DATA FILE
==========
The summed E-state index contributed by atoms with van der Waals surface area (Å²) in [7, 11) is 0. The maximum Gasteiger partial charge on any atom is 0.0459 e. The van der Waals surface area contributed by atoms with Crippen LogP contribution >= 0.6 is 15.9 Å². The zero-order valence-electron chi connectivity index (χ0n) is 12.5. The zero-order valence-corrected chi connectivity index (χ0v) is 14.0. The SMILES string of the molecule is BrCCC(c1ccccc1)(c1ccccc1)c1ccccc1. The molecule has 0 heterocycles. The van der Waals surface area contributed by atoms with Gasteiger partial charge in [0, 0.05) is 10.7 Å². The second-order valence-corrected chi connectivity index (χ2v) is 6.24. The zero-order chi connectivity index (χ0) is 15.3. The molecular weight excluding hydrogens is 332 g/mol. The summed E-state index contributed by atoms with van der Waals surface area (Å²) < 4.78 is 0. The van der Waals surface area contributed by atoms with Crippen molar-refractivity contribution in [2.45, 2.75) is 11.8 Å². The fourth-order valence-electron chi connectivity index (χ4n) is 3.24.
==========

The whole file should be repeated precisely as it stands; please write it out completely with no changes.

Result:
The summed E-state index contributed by atoms with van der Waals surface area (Å²) in [7, 11) is 0. The maximum Gasteiger partial charge on any atom is 0.0459 e. The van der Waals surface area contributed by atoms with Crippen LogP contribution >= 0.6 is 15.9 Å². The zero-order valence-electron chi connectivity index (χ0n) is 12.5. The zero-order valence-corrected chi connectivity index (χ0v) is 14.0. The SMILES string of the molecule is BrCCC(c1ccccc1)(c1ccccc1)c1ccccc1. The molecule has 0 heterocycles. The van der Waals surface area contributed by atoms with Gasteiger partial charge in [0, 0.05) is 10.7 Å². The second-order valence-corrected chi connectivity index (χ2v) is 6.24. The zero-order chi connectivity index (χ0) is 15.3. The molecular weight excluding hydrogens is 332 g/mol. The summed E-state index contributed by atoms with van der Waals surface area (Å²) < 4.78 is 0. The van der Waals surface area contributed by atoms with Crippen molar-refractivity contribution in [2.45, 2.75) is 11.8 Å². The fourth-order valence-electron chi connectivity index (χ4n) is 3.24.